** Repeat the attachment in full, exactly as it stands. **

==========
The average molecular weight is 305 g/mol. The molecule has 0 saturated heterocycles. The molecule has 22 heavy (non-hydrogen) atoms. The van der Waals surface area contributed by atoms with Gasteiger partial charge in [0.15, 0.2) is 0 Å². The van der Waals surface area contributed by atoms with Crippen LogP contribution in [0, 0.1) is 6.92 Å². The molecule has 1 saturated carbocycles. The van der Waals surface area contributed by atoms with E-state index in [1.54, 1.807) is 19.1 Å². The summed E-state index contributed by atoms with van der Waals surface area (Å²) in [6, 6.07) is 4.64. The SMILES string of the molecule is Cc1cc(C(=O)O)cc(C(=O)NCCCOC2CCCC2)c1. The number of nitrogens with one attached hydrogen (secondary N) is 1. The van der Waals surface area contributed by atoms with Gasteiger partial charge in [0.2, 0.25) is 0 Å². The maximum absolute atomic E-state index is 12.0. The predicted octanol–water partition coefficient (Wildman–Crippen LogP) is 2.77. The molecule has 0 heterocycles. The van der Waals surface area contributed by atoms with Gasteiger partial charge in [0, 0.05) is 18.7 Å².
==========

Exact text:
The average molecular weight is 305 g/mol. The molecule has 0 saturated heterocycles. The molecule has 22 heavy (non-hydrogen) atoms. The van der Waals surface area contributed by atoms with Gasteiger partial charge in [0.15, 0.2) is 0 Å². The van der Waals surface area contributed by atoms with Crippen LogP contribution in [0, 0.1) is 6.92 Å². The molecule has 1 saturated carbocycles. The van der Waals surface area contributed by atoms with E-state index in [1.54, 1.807) is 19.1 Å². The summed E-state index contributed by atoms with van der Waals surface area (Å²) in [6, 6.07) is 4.64. The SMILES string of the molecule is Cc1cc(C(=O)O)cc(C(=O)NCCCOC2CCCC2)c1. The number of nitrogens with one attached hydrogen (secondary N) is 1. The van der Waals surface area contributed by atoms with Gasteiger partial charge in [0.2, 0.25) is 0 Å². The maximum absolute atomic E-state index is 12.0. The predicted octanol–water partition coefficient (Wildman–Crippen LogP) is 2.77. The molecule has 0 heterocycles. The van der Waals surface area contributed by atoms with Gasteiger partial charge in [0, 0.05) is 18.7 Å².